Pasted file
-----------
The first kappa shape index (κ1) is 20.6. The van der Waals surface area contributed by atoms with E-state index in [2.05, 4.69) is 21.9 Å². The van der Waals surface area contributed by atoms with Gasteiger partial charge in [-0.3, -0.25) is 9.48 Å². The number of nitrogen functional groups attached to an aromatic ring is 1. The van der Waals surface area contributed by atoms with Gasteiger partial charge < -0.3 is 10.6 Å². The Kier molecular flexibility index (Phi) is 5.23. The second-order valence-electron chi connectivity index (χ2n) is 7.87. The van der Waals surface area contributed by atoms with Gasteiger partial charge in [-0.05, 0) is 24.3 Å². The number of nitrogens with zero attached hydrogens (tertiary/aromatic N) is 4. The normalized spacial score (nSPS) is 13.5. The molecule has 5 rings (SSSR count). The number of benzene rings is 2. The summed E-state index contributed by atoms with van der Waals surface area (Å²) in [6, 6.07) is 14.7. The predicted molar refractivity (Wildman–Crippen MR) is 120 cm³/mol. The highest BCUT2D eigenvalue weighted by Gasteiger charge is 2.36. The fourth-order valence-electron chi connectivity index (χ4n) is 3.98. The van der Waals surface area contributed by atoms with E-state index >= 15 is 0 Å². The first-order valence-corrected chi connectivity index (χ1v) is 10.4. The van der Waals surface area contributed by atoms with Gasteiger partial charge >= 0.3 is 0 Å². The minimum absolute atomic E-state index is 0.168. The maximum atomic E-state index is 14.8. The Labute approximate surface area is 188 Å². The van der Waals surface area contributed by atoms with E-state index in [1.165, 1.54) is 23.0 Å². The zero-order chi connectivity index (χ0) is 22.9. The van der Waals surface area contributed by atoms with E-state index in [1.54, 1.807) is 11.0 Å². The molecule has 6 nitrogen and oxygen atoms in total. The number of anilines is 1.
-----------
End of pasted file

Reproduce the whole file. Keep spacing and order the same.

The first kappa shape index (κ1) is 20.6. The van der Waals surface area contributed by atoms with E-state index in [2.05, 4.69) is 21.9 Å². The van der Waals surface area contributed by atoms with Gasteiger partial charge in [-0.3, -0.25) is 9.48 Å². The number of nitrogen functional groups attached to an aromatic ring is 1. The van der Waals surface area contributed by atoms with Gasteiger partial charge < -0.3 is 10.6 Å². The Kier molecular flexibility index (Phi) is 5.23. The second-order valence-electron chi connectivity index (χ2n) is 7.87. The van der Waals surface area contributed by atoms with Gasteiger partial charge in [-0.05, 0) is 24.3 Å². The number of nitrogens with zero attached hydrogens (tertiary/aromatic N) is 4. The normalized spacial score (nSPS) is 13.5. The molecule has 5 rings (SSSR count). The number of benzene rings is 2. The summed E-state index contributed by atoms with van der Waals surface area (Å²) in [6, 6.07) is 14.7. The predicted molar refractivity (Wildman–Crippen MR) is 120 cm³/mol. The highest BCUT2D eigenvalue weighted by Gasteiger charge is 2.36. The fourth-order valence-electron chi connectivity index (χ4n) is 3.98. The van der Waals surface area contributed by atoms with E-state index >= 15 is 0 Å². The first-order valence-corrected chi connectivity index (χ1v) is 10.4. The van der Waals surface area contributed by atoms with Gasteiger partial charge >= 0.3 is 0 Å². The minimum absolute atomic E-state index is 0.168. The maximum atomic E-state index is 14.8. The Labute approximate surface area is 188 Å². The van der Waals surface area contributed by atoms with E-state index in [1.165, 1.54) is 23.0 Å². The zero-order chi connectivity index (χ0) is 22.9. The van der Waals surface area contributed by atoms with E-state index in [1.54, 1.807) is 11.0 Å². The molecule has 6 nitrogen and oxygen atoms in total. The number of anilines is 1.